Mar 8, 2014; Philadelphia, PA, USA; Utah Jazz guard Trey Burke (3) during the first quarter against the Philadelphia 76ers at Wells Fargo Center. The Jazz defeated the Sixers 104-92. Mandatory Credit: Howard Smith-USA TODAY Sports

Utah Jazz: Trey Burke's Focus For Improvement

What did you expect from Trey Burke in his rookie season?

Pre-draft expectations left most confident that he would be a solid lottery pick who could potentially win Rookie of the Year, depending on the team that selected him.

After watching Burke struggle worse than D-league hopefuls in the NBA Summer League, optimism shifted to thoughts of peril regarding his outlook in his first campaign. Burke couldn’t shoot and didn’t look anything like the stud point guard that led his Michigan team into the Final Four. He managed just 8.8 points and 4 assists on 24 percent shooting from the floor in the four summer games he participated in. He made just one of the 19 shots he took from 3 and had a player efficiency rating of (gulp) 3.5.

Eager to put the summer nightmare behind him, Burke entered training camp ready to lead the Utah Jazz offense. Apparently the basketball gods were angered and Burke suffered a wrist injury that delayed his debut until Nov. 20. Clearly things were pretty ominous for Burke heading into his rookie debut.

Burke would have to adjust from a winning culture in college to one of frustration with the rebuilding Jazz, but his rookie season was far from a failure. His numbers on the season should garner him second-team All-Rookie honors with 12.8 points, 5.7 assists and three rebounds per game. Another semi-positive was the 1.9 turnovers he committed which could have been a lot higher given how bad Utah was this season.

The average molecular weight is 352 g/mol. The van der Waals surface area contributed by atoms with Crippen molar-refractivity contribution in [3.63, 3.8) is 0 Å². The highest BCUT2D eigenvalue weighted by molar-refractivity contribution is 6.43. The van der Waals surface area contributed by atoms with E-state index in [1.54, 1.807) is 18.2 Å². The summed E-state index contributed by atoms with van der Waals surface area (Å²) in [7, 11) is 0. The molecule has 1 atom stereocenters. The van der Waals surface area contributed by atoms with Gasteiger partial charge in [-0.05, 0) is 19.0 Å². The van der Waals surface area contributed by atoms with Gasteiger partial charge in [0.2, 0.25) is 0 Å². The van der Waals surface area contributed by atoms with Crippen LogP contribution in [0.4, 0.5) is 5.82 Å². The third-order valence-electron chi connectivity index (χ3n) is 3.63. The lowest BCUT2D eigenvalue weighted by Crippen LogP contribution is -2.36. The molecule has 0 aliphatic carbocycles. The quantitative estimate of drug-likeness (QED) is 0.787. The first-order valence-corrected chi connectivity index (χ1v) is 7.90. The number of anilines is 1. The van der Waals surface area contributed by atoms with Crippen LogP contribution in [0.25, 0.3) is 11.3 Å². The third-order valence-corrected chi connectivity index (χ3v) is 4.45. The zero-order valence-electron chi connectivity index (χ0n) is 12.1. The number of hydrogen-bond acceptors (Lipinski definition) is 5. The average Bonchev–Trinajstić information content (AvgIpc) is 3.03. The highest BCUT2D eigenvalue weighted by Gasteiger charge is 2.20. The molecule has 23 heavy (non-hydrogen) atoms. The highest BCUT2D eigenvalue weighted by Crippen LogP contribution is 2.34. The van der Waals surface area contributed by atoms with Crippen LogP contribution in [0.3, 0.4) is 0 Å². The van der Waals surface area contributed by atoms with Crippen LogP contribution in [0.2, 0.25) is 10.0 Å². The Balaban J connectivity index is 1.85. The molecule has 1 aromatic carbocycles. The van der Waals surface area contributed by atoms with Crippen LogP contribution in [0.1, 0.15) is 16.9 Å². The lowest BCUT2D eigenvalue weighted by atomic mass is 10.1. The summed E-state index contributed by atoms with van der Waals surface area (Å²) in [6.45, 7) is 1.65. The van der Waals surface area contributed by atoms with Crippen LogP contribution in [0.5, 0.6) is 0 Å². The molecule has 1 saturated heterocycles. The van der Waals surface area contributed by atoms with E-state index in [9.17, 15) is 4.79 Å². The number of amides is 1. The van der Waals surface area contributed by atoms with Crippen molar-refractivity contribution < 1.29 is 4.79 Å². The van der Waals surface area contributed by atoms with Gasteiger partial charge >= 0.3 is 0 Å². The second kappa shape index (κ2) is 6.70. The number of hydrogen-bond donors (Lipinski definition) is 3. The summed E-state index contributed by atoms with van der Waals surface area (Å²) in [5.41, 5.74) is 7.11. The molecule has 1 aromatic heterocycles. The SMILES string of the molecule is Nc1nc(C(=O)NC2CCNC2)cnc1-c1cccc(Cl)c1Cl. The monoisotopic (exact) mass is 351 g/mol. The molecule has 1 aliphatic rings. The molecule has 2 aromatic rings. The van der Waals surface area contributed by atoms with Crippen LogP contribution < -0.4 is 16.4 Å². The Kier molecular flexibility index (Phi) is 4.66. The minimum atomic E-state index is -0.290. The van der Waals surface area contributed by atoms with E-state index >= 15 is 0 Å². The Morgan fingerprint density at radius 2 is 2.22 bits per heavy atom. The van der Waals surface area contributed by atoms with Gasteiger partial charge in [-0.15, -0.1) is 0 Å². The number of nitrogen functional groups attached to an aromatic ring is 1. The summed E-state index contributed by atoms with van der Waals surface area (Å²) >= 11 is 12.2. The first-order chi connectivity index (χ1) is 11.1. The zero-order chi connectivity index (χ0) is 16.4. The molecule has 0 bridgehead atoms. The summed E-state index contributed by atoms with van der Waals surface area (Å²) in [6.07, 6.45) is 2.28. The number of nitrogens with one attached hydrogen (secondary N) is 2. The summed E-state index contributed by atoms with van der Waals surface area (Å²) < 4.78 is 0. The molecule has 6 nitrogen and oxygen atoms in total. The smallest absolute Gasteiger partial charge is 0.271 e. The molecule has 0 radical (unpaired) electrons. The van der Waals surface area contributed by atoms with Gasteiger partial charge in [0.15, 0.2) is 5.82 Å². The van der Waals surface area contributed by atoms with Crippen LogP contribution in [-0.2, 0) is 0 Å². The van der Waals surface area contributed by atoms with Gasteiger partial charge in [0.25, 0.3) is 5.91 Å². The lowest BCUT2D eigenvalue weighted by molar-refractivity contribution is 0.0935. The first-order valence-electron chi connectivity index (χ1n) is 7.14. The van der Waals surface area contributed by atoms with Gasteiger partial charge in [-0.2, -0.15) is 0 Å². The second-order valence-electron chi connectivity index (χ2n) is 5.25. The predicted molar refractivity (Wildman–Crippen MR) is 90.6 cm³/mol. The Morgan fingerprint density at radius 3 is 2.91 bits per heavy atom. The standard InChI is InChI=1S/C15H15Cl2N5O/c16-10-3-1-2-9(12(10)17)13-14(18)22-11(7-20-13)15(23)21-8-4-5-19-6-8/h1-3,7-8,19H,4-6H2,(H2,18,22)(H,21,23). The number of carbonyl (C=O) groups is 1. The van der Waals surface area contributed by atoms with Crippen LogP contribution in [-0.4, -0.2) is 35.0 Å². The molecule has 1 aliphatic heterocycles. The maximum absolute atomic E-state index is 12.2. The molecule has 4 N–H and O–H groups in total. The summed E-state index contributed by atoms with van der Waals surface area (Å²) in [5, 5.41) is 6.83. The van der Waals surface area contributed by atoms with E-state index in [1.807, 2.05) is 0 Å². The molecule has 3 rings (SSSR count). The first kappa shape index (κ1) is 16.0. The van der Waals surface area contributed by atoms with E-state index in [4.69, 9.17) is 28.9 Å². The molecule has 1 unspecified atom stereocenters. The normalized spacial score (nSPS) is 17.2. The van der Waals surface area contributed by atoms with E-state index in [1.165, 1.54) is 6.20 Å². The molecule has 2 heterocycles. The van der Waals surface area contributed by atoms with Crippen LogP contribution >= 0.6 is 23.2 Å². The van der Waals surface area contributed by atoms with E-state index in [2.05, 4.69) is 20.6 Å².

Unfortunately he shot just 38 percent from the floor and that is the area where he will need to focus on for improvement next season. He doesn’t get to the basket enough and settles for long jumpers, taking 26 percent of his shots from 16 feet or deeper. That number suggests heavy usage of the pull-up jumper and shooting as the ball handler in pick and roll. His size has been questioned and could easily be a factor for the heavy attack from the outside as opposed to probing the paint like, say, a Tony Parker.

If he can develop a more reliable jumper and at some point construct a floater, his offensive efficiency will increase to give him greater ability to drive and even create for others once in the lane. This is something that has to improve especially if the Jazz lose Gordon Hayward in free agency. Burke shared ball-handling responsibilities with Hayward and could see a greater increase in those responsibilities and defensive attention if Hayward were to find another team.

Perhaps the greatest area of improvement for Burke will come in his maturation as a defender. Size be damned he didn’t do a good job of staying in front of his opponents and didn’t fight through screens to initiate recovery defense. His defensive rating of 115 was atrocious even given the fact the point guard position is stacked in the league currently.

Even with those deficiencies Burke is still poised to have a very good career. The intangibles of confidence and the clutch gene permeate within him. He just simply wants to be a good player and the Jazz flat out need him to be.

He could very easily go unchallenged for minutes at his position again next season But efficiency and defense must be his focus to avoid becoming another good college player who didn’t live up to expectations in the NBA.

Tags: Trey Burke Utah Jazz

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